Japan is perhaps most romantically represented shrouded in a cloud of pink cherry blossoms.
This year, the peak of hanami (cherry blossom viewing) season was Friday. I adore hanami, and try to visit new spots each year. There are several types of cherry blossoms, but the most popular is the Somei Yoshino variety (which is actually a relatively young species) which gives simple, five-petal flowers of an fragile alabaster color. Their popularity lies in their ephemerality, and the beauty of the rain of petals that falls when the wind blows (get a petal in your cup and that's good luck).
I found out, coming here, that hanami is not quite what one has in mind.
As was written on a publication in Japan,
"Spring has sprung. And in Japan, that means it is time again to contemplate mono no aware, the ephemeral and slightly melancholy nature of being alive. Apparently, this is best achieved through the age-old tradition of sitting on blue polytarps, passing around child-sized bottles of sake (by which I mean the size of a human child, not a size fit for one), and generally making as much of an ass of yourself as possible in a crowded public park."Tokyo is a crowded city. And hanami is no different. People start setting up tarps as early as 6-7am to "reserve" a spot for parties that could start as late as 6pm, so don't count on just showing up and finding a spot (although, you could be very lucky).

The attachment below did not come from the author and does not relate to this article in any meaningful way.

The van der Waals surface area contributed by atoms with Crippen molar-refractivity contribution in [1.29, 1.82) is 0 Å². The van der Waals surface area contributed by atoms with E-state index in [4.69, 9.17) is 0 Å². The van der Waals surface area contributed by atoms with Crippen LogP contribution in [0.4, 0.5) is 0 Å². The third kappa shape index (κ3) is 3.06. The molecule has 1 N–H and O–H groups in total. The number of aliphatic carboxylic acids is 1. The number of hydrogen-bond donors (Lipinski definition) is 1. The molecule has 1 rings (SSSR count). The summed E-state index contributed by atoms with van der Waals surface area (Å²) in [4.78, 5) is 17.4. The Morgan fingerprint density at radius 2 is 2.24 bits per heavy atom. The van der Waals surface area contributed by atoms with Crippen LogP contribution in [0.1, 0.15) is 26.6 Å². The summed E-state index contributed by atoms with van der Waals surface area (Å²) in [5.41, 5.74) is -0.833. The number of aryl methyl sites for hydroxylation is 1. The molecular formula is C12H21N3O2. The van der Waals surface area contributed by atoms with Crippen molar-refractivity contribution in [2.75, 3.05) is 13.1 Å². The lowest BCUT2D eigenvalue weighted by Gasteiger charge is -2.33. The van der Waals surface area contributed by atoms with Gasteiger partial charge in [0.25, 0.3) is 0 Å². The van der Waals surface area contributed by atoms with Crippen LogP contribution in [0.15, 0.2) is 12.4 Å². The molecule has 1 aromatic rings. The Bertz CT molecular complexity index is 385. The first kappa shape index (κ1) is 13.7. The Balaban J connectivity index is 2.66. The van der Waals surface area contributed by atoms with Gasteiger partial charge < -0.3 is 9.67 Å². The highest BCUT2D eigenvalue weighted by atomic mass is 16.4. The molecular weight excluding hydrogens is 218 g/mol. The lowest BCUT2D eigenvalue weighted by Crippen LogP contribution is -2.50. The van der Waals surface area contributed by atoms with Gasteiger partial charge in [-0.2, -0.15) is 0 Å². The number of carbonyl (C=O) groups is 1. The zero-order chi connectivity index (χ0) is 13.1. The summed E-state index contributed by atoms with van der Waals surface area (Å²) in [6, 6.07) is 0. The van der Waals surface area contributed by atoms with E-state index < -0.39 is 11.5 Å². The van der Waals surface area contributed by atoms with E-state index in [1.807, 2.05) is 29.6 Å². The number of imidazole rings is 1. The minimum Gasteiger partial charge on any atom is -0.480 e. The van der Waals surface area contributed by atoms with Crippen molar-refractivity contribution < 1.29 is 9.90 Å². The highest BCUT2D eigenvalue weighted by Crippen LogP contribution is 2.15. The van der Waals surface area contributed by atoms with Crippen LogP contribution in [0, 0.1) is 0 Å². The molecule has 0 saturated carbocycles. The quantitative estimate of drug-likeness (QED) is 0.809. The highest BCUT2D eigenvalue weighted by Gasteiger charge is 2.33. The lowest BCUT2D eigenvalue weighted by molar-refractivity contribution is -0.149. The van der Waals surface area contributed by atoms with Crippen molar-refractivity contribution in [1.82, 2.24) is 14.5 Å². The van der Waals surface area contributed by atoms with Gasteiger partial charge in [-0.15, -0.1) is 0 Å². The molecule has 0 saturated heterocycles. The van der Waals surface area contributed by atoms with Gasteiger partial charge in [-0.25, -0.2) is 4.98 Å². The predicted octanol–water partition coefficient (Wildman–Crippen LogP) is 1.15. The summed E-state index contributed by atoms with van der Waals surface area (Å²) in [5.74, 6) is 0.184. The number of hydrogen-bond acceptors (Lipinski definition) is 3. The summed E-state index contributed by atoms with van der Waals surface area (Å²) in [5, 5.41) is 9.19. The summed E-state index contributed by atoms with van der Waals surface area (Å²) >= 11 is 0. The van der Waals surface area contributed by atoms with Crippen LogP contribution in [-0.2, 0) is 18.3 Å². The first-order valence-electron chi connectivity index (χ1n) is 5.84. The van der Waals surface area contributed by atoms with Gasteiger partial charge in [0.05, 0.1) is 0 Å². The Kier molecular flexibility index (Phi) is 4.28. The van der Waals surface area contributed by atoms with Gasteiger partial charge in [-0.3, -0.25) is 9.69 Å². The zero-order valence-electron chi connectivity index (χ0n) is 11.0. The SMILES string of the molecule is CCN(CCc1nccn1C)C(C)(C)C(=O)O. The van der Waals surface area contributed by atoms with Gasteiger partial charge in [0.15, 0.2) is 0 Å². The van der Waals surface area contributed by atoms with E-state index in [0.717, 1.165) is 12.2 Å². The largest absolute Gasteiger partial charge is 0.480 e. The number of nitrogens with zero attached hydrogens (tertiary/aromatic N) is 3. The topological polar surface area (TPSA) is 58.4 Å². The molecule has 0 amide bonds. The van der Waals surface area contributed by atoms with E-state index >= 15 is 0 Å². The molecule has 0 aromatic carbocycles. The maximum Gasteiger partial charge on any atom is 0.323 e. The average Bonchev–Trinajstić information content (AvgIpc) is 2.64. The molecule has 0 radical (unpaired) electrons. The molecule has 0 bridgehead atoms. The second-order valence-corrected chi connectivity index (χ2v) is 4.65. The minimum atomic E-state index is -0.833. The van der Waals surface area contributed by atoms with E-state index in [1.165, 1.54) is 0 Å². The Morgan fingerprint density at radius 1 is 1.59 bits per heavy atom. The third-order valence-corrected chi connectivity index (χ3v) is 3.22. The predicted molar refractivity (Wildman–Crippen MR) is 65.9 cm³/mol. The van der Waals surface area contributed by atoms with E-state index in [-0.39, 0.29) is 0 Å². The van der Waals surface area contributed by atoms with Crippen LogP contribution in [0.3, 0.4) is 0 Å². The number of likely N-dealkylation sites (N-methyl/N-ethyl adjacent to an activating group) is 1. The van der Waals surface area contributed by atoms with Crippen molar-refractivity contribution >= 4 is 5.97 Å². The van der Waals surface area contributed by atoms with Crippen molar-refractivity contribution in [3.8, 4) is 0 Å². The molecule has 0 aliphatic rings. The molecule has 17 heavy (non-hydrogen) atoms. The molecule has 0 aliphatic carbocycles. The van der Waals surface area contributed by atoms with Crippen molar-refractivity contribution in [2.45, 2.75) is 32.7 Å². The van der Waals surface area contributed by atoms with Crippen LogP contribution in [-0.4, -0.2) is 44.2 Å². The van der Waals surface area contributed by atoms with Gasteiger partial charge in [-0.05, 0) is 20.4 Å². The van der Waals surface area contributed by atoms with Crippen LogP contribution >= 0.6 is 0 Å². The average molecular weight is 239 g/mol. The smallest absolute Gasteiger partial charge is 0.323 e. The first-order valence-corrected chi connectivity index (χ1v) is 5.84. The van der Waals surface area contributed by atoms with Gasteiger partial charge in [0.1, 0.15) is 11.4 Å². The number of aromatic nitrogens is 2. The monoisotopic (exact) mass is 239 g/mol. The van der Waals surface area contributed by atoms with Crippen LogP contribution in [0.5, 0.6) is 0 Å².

(pictured above), other places to visit Yoyogi Park, Sumida Park and Askayama Park (pictured below).
(Chidorigafuchi)Other places of note that I have not visited yet are: Inokashira Park, Koshikawa Park and Aoyama Cemetery.
(left: Gokokuji, right: nakameguro)
[Shinjuku gyoen - Washington DC - Naka Meguro]
The day time is my favorite time to enjoy the cherry blossoms, but in the evenings, many trees are illuminated (please check your chosen park's opening hours beforehand). Just be warned that the later you go, the more inebriated other parties may be!